I have found where some people have discarded this fantasy that Harold arose from the dead and had a son. The Norwood, or de Northwode or Northwood as they were called in medieval England, started with 1st Baron Stephen de Northwode, who was born about 1165. There are many “stories” as to whom his father, Jordanus de Sheppey, was related to and how. This blog post, The Story of Alnold Cilt and the Northwood Family, (accessed May 23, 2018) from a descendant of that line writes what she feels is the “truth” from the known facts but does say some facts are not known and only assumed. Her hypothesis seems to make sense and explains how Jordanus, Anold Cilt, is possibly related to King Harold II. She does list the names of the family from Jordanus but her line veers from mine quite early on so I couldn’t use it to verify my connection. I have scoured the internet looking for documented proof that ties my Alice Norwood to what I had seen online years ago in trees when I first started my genealogical research. I even found a tree that actually listed the Norwoods from Stephen de Northwode down to past Alice Norwood but I couldn’t find that web site again when I wanted to go back to reference it. I was not that good at writing my sources down or creating a digital record of my research when I first started out. Because of my inability to find that web site, and the hard copy I had was destroyed; I began not only printing to PDF but also copying the link to OneNote after pasting the text I found. But that didn’t fix the issue of trying to recreate the search results that gave me the few sites that listed the Norwood line from 1100 to 1800 in England, some with sources but not many. Recently I found this notation is in the section titled “Notes to Pedigree of Isley”, where there is mention to the 3rd Baron Roger de Northwode:

Apuldrefield Of Badmangore – William de Apuldrefield – In 20 Edw. III. 1346-7, with his coparcenors, viz., the heirs of John de Barrett, Elizabeth wife of Sir Ralph de Saunzaver, and the heirs of Robert de Okmanton, he paid aid for Perry Court in Preston near Feversham. Lansd. MS. 276, f. 120, and Hasted, ii. ff. 809, 10 iii. f. 216. On 1 October, 23 Edw. III. 1350, by deed dated at Bobbing Sir Arnold Sauvage and Sir Stephen de Valoigns, knights, grant and confirm all their right, &c. to lands which they had of Thomas de Malemayns, of Lyndestide, in the hundred of Tenham, to William de Apuldrefield. Witnesses, “Rog’o de Northwode, Johane de Northwode, Thoma Chiche militib3, D’no Laurencio de Brenleemilite, Steph’no Eoerard, Ric’ode Frogenhale, Thorn’ ate Berghe, Joh’nne fr’e eius, Joh’nne Alurich, Will’mo Spicer, Joh’e Boteler, Rob’to de Lech cl’ico et aliis.” (The Topographer and Genealogist, Volume 3 pg 200, accessed 7 Sep 2019)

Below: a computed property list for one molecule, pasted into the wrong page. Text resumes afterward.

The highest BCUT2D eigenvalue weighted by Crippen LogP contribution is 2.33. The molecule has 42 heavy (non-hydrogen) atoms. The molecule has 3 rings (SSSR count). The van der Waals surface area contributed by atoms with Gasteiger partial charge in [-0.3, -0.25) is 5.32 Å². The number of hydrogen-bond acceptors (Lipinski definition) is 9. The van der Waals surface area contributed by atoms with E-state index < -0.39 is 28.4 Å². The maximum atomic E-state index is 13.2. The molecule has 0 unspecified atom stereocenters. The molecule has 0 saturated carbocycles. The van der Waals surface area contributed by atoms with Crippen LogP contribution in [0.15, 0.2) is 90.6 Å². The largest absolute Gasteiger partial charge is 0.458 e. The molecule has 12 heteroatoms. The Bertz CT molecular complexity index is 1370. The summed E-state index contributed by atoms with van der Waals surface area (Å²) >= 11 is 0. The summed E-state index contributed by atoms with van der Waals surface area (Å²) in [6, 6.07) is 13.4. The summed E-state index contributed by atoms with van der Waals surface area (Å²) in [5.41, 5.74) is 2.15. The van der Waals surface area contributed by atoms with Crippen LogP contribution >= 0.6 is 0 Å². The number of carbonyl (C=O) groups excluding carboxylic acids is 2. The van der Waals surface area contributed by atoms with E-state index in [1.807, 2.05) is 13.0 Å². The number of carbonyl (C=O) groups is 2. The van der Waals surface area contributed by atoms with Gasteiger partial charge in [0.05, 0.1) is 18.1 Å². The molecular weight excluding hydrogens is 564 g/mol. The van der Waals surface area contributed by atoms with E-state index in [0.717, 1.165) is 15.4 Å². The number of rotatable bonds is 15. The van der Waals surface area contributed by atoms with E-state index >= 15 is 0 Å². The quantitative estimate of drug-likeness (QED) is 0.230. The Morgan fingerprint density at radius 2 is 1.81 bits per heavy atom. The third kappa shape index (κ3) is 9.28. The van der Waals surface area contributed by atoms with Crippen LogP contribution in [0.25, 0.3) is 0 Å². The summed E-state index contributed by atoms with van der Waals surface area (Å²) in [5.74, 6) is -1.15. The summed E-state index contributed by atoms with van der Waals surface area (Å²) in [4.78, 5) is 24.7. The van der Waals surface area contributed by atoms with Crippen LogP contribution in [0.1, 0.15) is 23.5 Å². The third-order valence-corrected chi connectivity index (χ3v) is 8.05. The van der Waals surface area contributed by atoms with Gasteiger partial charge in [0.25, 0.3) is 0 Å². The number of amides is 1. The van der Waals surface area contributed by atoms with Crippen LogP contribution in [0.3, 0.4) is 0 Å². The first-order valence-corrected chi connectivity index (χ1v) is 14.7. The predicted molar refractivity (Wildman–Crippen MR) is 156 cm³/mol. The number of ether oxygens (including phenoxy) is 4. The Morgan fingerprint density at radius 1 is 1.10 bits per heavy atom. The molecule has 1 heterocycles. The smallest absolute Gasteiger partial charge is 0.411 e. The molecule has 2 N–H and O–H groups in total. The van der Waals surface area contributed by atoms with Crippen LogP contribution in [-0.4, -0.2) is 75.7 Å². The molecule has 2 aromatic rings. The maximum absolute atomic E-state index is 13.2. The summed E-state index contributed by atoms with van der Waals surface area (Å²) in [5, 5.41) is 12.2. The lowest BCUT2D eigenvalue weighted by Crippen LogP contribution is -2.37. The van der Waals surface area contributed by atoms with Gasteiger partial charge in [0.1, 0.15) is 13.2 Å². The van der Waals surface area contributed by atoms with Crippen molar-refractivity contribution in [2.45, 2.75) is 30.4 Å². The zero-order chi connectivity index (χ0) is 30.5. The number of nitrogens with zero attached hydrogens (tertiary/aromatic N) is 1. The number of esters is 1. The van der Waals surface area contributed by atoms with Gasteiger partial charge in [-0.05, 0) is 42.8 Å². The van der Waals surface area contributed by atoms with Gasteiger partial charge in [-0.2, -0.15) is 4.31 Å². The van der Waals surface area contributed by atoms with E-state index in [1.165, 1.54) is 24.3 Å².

I found this really good blog by a Carrie (last name not listed) that inspired me a couple of years ago to write a blog about my journey trying to find my Norwood line…why it took so long, I was trying to get more info. In her blog post, How to Stop the Circulation of Bad Family Tree Data, (accessed May 23, 2018) she speaks of a book written many years ago by a relation of the Norwood line, G. Marion Norwood Callam, who is known as an authority on the Norwood line. Carrie states that although the book is a good resource for Norwood genealogists, the assumptions it makes on the link to King Harold II is quite a leap. She goes on to speak about what one should do for proper research, siting your sources and making sure you have proof to go with any info found, even in books.

My search will continue and I will write another blog post on what I find, to include other info not included in this post that I’ve found over the years. Unfortunately some of what I’ve found included broken links so anyone wanting to go to the sites themselves can’t happen. Another dilemma I also have relating to this Norwood line has been trying to verify if Alice’s grandparents truly were a Henry Robert Norwood and Katherine Throckmorton. I have seen the name Robert Henry Norwood in some trees, and I’ve seen a reference in a book for a Katherine Throckmorton, daughter of Robert Throckmorton and Muriel Berkely, connected with someone entirely different than Norwood. This has further confused me because more trees and written information puts her married to a Henry Norwood

Leave a Reply

Fill in your details below or click an icon to log in:

WordPress.com Logo

You are commenting using your WordPress.com account. Log Out /  Change )

Google photo

You are commenting using your Google account. Log Out /  Change )

Twitter picture

You are commenting using your Twitter account. Log Out /  Change )

Facebook photo

You are commenting using your Facebook account. Log Out /  Change )

Connecting to %s